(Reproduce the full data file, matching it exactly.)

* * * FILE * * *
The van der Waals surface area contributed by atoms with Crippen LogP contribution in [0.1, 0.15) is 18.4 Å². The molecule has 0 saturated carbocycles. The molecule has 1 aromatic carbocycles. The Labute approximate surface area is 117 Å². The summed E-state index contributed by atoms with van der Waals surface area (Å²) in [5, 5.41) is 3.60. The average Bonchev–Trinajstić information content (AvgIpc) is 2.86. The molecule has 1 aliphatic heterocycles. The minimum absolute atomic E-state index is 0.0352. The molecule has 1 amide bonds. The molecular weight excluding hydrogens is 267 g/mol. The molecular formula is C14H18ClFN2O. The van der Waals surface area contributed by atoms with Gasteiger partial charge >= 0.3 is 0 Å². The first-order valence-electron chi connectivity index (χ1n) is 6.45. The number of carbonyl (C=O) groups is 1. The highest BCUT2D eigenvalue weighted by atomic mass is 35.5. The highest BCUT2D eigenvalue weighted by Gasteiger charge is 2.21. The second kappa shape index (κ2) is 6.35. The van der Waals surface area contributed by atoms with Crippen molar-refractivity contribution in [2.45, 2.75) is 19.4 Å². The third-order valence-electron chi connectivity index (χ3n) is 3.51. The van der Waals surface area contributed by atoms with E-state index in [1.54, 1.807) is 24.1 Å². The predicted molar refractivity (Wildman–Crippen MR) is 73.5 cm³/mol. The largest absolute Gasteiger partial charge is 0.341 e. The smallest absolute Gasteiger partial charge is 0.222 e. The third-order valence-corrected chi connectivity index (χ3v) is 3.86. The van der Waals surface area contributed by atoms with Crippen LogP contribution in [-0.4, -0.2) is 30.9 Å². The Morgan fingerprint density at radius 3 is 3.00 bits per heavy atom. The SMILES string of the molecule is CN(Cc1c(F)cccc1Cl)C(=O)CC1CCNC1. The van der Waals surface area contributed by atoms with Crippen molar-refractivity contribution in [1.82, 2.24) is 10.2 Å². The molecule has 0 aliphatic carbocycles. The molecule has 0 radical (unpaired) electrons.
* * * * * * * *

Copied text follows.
The van der Waals surface area contributed by atoms with Crippen LogP contribution in [0.1, 0.15) is 18.4 Å². The molecule has 0 saturated carbocycles. The molecule has 1 aromatic carbocycles. The Labute approximate surface area is 117 Å². The summed E-state index contributed by atoms with van der Waals surface area (Å²) in [5, 5.41) is 3.60. The average Bonchev–Trinajstić information content (AvgIpc) is 2.86. The molecule has 1 aliphatic heterocycles. The minimum absolute atomic E-state index is 0.0352. The molecule has 1 amide bonds. The molecular weight excluding hydrogens is 267 g/mol. The molecular formula is C14H18ClFN2O. The van der Waals surface area contributed by atoms with Gasteiger partial charge >= 0.3 is 0 Å². The first-order valence-electron chi connectivity index (χ1n) is 6.45. The number of carbonyl (C=O) groups is 1. The highest BCUT2D eigenvalue weighted by atomic mass is 35.5. The highest BCUT2D eigenvalue weighted by Gasteiger charge is 2.21. The second kappa shape index (κ2) is 6.35. The van der Waals surface area contributed by atoms with Crippen molar-refractivity contribution in [2.45, 2.75) is 19.4 Å². The third-order valence-electron chi connectivity index (χ3n) is 3.51. The van der Waals surface area contributed by atoms with E-state index in [1.54, 1.807) is 24.1 Å². The predicted molar refractivity (Wildman–Crippen MR) is 73.5 cm³/mol. The largest absolute Gasteiger partial charge is 0.341 e. The smallest absolute Gasteiger partial charge is 0.222 e. The third-order valence-corrected chi connectivity index (χ3v) is 3.86. The van der Waals surface area contributed by atoms with Crippen LogP contribution in [-0.4, -0.2) is 30.9 Å². The Morgan fingerprint density at radius 3 is 3.00 bits per heavy atom. The SMILES string of the molecule is CN(Cc1c(F)cccc1Cl)C(=O)CC1CCNC1. The van der Waals surface area contributed by atoms with Crippen molar-refractivity contribution in [1.82, 2.24) is 10.2 Å². The molecule has 0 aliphatic carbocycles. The molecule has 0 radical (unpaired) electrons.